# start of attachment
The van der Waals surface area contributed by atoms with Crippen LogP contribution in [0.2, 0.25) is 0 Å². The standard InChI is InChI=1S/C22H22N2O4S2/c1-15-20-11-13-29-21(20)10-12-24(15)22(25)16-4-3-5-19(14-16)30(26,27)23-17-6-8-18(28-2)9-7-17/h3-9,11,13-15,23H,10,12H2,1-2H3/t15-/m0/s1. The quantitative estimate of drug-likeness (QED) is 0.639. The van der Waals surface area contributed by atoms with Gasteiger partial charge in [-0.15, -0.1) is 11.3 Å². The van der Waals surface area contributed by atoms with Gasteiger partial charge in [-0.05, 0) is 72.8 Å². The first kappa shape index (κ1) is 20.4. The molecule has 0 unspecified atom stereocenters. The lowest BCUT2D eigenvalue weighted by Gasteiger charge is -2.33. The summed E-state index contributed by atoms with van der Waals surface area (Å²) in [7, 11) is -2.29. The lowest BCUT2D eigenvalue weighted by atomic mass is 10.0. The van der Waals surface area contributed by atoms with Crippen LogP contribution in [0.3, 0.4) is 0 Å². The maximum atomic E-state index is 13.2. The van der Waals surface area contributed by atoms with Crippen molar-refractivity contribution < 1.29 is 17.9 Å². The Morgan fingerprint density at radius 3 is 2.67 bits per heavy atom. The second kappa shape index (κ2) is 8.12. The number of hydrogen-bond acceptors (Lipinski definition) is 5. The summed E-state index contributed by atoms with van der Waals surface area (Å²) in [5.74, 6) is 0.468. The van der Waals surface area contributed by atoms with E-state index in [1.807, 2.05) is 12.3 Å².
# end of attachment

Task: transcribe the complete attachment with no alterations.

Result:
The van der Waals surface area contributed by atoms with Crippen LogP contribution in [0.2, 0.25) is 0 Å². The standard InChI is InChI=1S/C22H22N2O4S2/c1-15-20-11-13-29-21(20)10-12-24(15)22(25)16-4-3-5-19(14-16)30(26,27)23-17-6-8-18(28-2)9-7-17/h3-9,11,13-15,23H,10,12H2,1-2H3/t15-/m0/s1. The quantitative estimate of drug-likeness (QED) is 0.639. The van der Waals surface area contributed by atoms with Gasteiger partial charge in [-0.15, -0.1) is 11.3 Å². The van der Waals surface area contributed by atoms with Gasteiger partial charge in [-0.05, 0) is 72.8 Å². The first kappa shape index (κ1) is 20.4. The molecule has 0 unspecified atom stereocenters. The lowest BCUT2D eigenvalue weighted by Gasteiger charge is -2.33. The summed E-state index contributed by atoms with van der Waals surface area (Å²) in [7, 11) is -2.29. The lowest BCUT2D eigenvalue weighted by atomic mass is 10.0. The van der Waals surface area contributed by atoms with Crippen LogP contribution in [0.3, 0.4) is 0 Å². The maximum atomic E-state index is 13.2. The van der Waals surface area contributed by atoms with Crippen molar-refractivity contribution < 1.29 is 17.9 Å². The Morgan fingerprint density at radius 3 is 2.67 bits per heavy atom. The second kappa shape index (κ2) is 8.12. The number of hydrogen-bond acceptors (Lipinski definition) is 5. The summed E-state index contributed by atoms with van der Waals surface area (Å²) in [5.74, 6) is 0.468. The van der Waals surface area contributed by atoms with E-state index in [1.807, 2.05) is 12.3 Å².